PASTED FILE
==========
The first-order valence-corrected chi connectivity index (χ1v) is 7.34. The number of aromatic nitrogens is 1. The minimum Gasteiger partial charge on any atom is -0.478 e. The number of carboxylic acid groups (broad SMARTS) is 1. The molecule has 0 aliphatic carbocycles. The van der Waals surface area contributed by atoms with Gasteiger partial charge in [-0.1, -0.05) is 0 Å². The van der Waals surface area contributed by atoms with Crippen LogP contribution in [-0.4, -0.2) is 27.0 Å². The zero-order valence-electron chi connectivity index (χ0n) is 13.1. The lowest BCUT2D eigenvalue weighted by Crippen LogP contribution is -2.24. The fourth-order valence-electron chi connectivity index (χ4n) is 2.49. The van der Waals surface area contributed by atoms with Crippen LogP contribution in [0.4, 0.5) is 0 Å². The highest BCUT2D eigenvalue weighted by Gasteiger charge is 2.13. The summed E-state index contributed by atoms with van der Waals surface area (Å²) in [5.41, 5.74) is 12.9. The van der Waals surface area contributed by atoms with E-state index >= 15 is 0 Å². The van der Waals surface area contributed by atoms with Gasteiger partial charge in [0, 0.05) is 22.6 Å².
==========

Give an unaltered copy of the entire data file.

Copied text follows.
The first-order valence-corrected chi connectivity index (χ1v) is 7.34. The number of aromatic nitrogens is 1. The minimum Gasteiger partial charge on any atom is -0.478 e. The number of carboxylic acid groups (broad SMARTS) is 1. The molecule has 0 aliphatic carbocycles. The van der Waals surface area contributed by atoms with Gasteiger partial charge in [-0.1, -0.05) is 0 Å². The van der Waals surface area contributed by atoms with Crippen LogP contribution in [-0.4, -0.2) is 27.0 Å². The zero-order valence-electron chi connectivity index (χ0n) is 13.1. The lowest BCUT2D eigenvalue weighted by Crippen LogP contribution is -2.24. The fourth-order valence-electron chi connectivity index (χ4n) is 2.49. The van der Waals surface area contributed by atoms with Crippen LogP contribution in [0.4, 0.5) is 0 Å². The highest BCUT2D eigenvalue weighted by Gasteiger charge is 2.13. The summed E-state index contributed by atoms with van der Waals surface area (Å²) in [5.41, 5.74) is 12.9. The van der Waals surface area contributed by atoms with E-state index >= 15 is 0 Å². The van der Waals surface area contributed by atoms with Gasteiger partial charge in [0, 0.05) is 22.6 Å².